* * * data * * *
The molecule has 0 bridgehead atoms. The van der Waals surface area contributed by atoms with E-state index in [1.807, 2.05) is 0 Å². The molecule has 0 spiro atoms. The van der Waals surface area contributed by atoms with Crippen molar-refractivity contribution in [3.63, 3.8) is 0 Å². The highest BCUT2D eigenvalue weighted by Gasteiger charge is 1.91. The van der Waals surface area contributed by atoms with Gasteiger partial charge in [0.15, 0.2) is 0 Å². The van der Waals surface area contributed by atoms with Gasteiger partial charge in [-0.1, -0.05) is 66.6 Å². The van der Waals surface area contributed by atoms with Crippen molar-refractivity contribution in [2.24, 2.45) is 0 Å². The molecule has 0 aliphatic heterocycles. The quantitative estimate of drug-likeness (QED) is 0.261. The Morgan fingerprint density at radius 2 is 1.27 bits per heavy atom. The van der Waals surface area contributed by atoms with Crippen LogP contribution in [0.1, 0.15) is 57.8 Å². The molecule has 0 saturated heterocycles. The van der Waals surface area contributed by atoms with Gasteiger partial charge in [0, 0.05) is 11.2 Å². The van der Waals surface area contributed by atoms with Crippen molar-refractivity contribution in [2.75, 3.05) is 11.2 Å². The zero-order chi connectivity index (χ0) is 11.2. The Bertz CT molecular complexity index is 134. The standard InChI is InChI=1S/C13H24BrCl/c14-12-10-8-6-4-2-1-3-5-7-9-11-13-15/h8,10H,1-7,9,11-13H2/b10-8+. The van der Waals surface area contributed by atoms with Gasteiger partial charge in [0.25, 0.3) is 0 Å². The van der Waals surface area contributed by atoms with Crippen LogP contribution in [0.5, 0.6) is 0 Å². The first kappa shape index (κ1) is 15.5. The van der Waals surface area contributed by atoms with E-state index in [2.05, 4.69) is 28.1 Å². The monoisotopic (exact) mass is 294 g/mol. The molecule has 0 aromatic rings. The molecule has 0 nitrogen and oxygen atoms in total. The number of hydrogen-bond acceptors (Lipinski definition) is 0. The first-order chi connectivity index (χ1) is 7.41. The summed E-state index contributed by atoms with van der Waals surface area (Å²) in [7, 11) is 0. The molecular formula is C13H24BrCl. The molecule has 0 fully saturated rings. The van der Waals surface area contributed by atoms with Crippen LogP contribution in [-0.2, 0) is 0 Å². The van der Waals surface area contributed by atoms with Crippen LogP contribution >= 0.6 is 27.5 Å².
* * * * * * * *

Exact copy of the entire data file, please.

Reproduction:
The molecule has 0 bridgehead atoms. The van der Waals surface area contributed by atoms with E-state index in [1.807, 2.05) is 0 Å². The molecule has 0 spiro atoms. The van der Waals surface area contributed by atoms with Crippen molar-refractivity contribution in [3.63, 3.8) is 0 Å². The highest BCUT2D eigenvalue weighted by Gasteiger charge is 1.91. The van der Waals surface area contributed by atoms with Gasteiger partial charge in [0.15, 0.2) is 0 Å². The van der Waals surface area contributed by atoms with Gasteiger partial charge in [-0.1, -0.05) is 66.6 Å². The van der Waals surface area contributed by atoms with Crippen molar-refractivity contribution in [2.24, 2.45) is 0 Å². The molecule has 0 aliphatic heterocycles. The quantitative estimate of drug-likeness (QED) is 0.261. The Morgan fingerprint density at radius 2 is 1.27 bits per heavy atom. The van der Waals surface area contributed by atoms with Crippen LogP contribution in [0.1, 0.15) is 57.8 Å². The molecule has 0 saturated heterocycles. The van der Waals surface area contributed by atoms with Gasteiger partial charge in [0, 0.05) is 11.2 Å². The van der Waals surface area contributed by atoms with Crippen molar-refractivity contribution in [2.75, 3.05) is 11.2 Å². The zero-order chi connectivity index (χ0) is 11.2. The Bertz CT molecular complexity index is 134. The standard InChI is InChI=1S/C13H24BrCl/c14-12-10-8-6-4-2-1-3-5-7-9-11-13-15/h8,10H,1-7,9,11-13H2/b10-8+. The van der Waals surface area contributed by atoms with Gasteiger partial charge in [0.25, 0.3) is 0 Å². The van der Waals surface area contributed by atoms with Crippen LogP contribution in [0.5, 0.6) is 0 Å². The first kappa shape index (κ1) is 15.5. The van der Waals surface area contributed by atoms with E-state index in [2.05, 4.69) is 28.1 Å². The monoisotopic (exact) mass is 294 g/mol. The molecule has 0 aromatic rings. The molecule has 0 nitrogen and oxygen atoms in total. The number of hydrogen-bond acceptors (Lipinski definition) is 0. The first-order chi connectivity index (χ1) is 7.41. The summed E-state index contributed by atoms with van der Waals surface area (Å²) in [7, 11) is 0. The molecular formula is C13H24BrCl. The molecule has 0 fully saturated rings. The van der Waals surface area contributed by atoms with Crippen LogP contribution in [-0.2, 0) is 0 Å². The van der Waals surface area contributed by atoms with Crippen LogP contribution >= 0.6 is 27.5 Å².